Iceland is known as the ‘Land of Fire and Ice’ due to the presence of active volcanoes and large glaciers in its region. This Nordic island country has some of the most spectacular landscapes in the world and with so much variety, on top of all the great Iceland tours available, here’s some of recommendations of things to see while you’re there!
Black Sand Beach
The Reynisfjara shore on the South Coast of Iceland is the most impressive of black sand beaches in Iceland. The black sand is made out of basalt, and the location features cliffs and a pyramid of basalt columns called the Halsanef. The area is a haven for seabirds such as fulmars, puffins and guillemots. A word of warning – the waves at Reynisfjara are notoriously strong and unpredictable, and there have been deaths due to lack of care. It is recommended to stay away from the water.
When there’s volcanic areas, there’s also spectacular geothermal sites to see. Check out Strokkur, a fountain geyser that spouts water every 6-10 minutes at heights of about 20m.
The Krafla Caldera has a 10 km diameter and is filled with eruptive material. The fissure zone is 90 km and the caldera itself is 2km deep. You could say it looks a bit like a hot cauldron!
South of where Krafla is located is Namafjall which is a mountain that shares a geothermal area with fumaroles and mud pools. This place has a bit of a smell due to the sulphur in the soil, but it does have interesting sights that can be observed while doing a small hike up to Namaskard Pass and the mountain.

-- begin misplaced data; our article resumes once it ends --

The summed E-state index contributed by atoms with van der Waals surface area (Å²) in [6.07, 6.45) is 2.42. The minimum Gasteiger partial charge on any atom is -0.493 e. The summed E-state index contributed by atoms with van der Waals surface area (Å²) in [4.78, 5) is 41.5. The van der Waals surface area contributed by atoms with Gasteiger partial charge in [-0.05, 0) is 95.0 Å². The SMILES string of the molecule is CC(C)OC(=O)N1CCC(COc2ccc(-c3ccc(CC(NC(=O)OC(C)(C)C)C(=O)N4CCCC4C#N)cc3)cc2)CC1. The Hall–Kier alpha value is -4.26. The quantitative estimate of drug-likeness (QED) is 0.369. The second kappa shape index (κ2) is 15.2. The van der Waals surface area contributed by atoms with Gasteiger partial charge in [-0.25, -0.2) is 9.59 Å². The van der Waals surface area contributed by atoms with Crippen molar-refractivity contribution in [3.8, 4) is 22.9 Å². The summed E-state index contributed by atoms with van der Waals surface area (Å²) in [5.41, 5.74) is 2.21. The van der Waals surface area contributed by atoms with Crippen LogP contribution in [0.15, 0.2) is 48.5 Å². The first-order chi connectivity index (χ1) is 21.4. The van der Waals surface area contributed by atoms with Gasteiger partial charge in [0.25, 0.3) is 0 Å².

One of the most well-known waterfalls of Iceland, Seljalandsfoss is an amazing natural wonder that drops water from a height of 60m and sources its water from the Seljalands River. It’s not just a regular waterfall either! You can even access a small cave behind the waterfall. Other popular waterfalls in Iceland worth checking out are Gullfoss, Skogafoss and Dettifoss Waterfall.
Jokulsarlon is a glacial lake in the southeastern part of Iceland. The lake has increased in size due to the continual melting of the glaciers. It’s currently one of the deepest lakes in the country. You can catch a glimpse of Breiðamerkurjökull glacier which is one of the major attractions.
Myrdalsjokull is an ice cap that covers Katla, an active volcano that has erupted roughly every 40-80 years. It is known to be a very wet location with high levels of precipitation.
Iceland is filled with darkness during the Winter where only a few hours of daylight are available whereas during Summer, there can be nearly 24 hours of sunshine. The Northern Lights or Aurora Borealis are simply marvellous and can be viewed quite easily in Iceland due to the lack of light pollution. There are Northern Lights forecasts for every night so keep your heads up